I also found a great video of Heaney reading the poem a few years before he passed away. You can find it under the poem. Irish poet Seamus Heaney, the winner of the Nobel Prize for literature in 1995 and one of the 20th century’s greatest poets, died aged 74.
If you didn’t know, when Heaney refers to his father digging “turf”, he’s not talking about grass. Turf is the colloquial name for peat which was the principal fuel in many rural Irish homes burnt on an open fire.
Who was Seamus Heaney?
Born on a farm in Northern Ireland, Seamus Heaney received a scholarship and left his family at age 12. A widely-read and accessible poet, Heaney’s subject matter often remains with his roots—rural life in Ireland. Heaney won the Nobel Prize for Literature in 1995 and was formerly named the prestigious Boylston Professor of Rhetoric and Oratory at Harvard.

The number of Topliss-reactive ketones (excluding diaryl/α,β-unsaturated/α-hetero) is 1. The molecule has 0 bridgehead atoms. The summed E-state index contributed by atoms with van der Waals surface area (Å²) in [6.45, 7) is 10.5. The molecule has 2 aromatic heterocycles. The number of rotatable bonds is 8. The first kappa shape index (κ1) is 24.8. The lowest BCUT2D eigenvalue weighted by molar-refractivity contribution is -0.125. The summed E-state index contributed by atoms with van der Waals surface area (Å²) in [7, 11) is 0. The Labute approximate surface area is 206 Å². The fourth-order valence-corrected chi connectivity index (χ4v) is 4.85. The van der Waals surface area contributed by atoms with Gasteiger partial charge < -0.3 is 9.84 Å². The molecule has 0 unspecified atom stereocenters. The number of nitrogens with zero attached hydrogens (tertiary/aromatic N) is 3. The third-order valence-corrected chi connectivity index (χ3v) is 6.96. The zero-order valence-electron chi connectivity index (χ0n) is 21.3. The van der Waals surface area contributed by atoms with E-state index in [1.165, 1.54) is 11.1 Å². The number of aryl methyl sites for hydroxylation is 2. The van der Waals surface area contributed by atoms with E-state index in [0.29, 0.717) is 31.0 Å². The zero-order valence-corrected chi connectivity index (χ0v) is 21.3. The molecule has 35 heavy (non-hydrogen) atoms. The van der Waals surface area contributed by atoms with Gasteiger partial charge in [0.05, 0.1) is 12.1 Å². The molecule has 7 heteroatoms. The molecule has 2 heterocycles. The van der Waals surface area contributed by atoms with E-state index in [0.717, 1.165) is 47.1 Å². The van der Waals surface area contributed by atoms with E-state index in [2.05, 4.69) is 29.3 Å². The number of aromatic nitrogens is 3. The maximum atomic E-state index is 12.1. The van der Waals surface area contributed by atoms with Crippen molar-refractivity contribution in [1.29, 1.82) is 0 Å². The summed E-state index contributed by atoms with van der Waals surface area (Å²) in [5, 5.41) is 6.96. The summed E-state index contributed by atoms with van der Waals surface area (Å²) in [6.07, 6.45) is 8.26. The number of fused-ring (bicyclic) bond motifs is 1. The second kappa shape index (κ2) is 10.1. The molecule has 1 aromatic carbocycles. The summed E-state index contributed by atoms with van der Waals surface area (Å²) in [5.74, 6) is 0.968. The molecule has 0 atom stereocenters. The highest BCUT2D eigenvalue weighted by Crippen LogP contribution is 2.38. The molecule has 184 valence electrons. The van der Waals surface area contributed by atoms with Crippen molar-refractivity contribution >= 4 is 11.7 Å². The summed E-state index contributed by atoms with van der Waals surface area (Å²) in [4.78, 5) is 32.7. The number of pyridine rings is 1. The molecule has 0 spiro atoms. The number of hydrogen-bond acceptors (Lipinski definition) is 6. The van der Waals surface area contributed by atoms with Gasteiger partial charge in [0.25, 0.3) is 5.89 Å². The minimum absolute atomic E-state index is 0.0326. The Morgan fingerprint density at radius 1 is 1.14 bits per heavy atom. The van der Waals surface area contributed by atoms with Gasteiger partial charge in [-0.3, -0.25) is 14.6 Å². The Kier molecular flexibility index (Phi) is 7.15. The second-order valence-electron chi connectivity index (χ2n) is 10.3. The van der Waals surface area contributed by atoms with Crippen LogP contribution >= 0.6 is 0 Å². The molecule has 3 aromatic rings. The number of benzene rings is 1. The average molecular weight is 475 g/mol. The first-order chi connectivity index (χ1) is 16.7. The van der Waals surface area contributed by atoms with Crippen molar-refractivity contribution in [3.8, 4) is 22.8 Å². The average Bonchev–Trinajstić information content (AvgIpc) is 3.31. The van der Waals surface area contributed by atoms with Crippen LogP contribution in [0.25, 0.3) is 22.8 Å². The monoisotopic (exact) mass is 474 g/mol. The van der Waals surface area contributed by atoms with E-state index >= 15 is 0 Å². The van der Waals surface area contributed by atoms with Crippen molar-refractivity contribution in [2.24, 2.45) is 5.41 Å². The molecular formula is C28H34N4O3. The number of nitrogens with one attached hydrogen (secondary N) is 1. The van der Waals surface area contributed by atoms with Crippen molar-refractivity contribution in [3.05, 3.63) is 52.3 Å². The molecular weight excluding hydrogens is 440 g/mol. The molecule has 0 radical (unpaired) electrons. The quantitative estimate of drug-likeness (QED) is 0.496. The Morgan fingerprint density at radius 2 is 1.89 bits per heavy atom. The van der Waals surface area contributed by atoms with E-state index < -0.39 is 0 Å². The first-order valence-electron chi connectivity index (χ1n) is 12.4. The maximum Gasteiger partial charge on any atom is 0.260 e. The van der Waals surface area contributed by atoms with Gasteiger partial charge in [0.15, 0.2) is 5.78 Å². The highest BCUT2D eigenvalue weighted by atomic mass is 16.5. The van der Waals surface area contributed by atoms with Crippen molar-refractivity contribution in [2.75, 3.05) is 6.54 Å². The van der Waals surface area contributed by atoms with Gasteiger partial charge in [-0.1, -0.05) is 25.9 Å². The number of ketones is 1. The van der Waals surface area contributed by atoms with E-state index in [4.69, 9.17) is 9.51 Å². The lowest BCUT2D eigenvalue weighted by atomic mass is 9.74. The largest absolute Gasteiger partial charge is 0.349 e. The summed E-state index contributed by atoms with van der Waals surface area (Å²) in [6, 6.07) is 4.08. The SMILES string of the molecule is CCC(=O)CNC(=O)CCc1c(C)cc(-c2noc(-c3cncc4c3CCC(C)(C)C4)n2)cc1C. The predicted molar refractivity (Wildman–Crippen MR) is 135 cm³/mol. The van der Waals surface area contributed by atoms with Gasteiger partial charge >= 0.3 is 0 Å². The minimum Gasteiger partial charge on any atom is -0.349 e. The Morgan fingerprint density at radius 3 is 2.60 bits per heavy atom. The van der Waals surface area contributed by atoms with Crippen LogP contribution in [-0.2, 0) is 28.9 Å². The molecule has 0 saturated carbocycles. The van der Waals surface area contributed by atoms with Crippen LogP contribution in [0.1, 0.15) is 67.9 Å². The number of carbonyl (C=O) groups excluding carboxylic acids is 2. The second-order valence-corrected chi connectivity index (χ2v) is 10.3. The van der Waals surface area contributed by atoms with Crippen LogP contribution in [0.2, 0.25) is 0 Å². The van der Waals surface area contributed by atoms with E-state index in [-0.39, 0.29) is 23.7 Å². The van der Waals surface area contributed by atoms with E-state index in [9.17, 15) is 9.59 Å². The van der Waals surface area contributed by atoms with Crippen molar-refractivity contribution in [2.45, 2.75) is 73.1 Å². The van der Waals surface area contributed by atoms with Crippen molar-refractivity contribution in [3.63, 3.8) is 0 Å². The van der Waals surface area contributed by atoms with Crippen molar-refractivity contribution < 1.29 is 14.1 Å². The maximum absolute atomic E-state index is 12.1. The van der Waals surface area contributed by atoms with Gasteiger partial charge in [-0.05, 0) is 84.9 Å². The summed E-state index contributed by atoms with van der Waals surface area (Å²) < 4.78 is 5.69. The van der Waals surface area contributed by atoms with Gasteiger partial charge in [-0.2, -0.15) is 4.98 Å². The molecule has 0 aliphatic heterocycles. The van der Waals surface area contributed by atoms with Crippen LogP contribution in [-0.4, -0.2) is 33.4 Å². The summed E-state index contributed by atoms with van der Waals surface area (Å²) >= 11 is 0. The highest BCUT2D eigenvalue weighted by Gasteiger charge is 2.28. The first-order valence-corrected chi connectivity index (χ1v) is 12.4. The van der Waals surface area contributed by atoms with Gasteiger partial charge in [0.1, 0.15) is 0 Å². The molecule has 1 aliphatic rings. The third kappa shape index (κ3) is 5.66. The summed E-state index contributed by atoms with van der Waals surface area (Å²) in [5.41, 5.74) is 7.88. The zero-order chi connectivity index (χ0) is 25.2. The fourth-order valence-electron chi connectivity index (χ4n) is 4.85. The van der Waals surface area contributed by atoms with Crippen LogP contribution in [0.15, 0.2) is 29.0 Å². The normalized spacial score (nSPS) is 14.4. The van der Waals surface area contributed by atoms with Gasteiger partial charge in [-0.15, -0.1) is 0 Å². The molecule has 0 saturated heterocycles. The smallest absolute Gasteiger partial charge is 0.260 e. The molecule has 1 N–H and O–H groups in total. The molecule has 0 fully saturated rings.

Enjoy this lovely and touching Irish poem
Between my finger and my thumbThe squat pen rests; snug as a gun.Under my window, a clean rasping soundWhen the spade sinks into gravelly ground:My father, digging. I look downTill his straining rump among the flowerbedsBends low, comes up twenty years awayStooping in rhythm through potato drillsWhere he was digging.The coarse boot nestled on the lug, the shaftAgainst the inside knee was levered firmly.He rooted out tall tops, buried the bright edge deepTo scatter new potatoes that we picked,Loving their cool hardness in our hands.By God, the old man could handle a spade.Just like his old man.My grandfather cut more turf in a dayThan any other man on Toner’s bog.Once I carried him milk in a bottleCorked sloppily with paper. He straightened upTo drink it, then fell to right awayNicking and slicing neatly, heaving sodsOver his shoulder, going down and downFor the good turf. Digging.The cold smell of potato mould, the squelch and slapOf soggy peat, the curt cuts of an edgeThrough living roots awaken in my head.But I’ve no spade to follow men like them.Between my finger and my thumbThe squat pen rests.I’ll dig with it.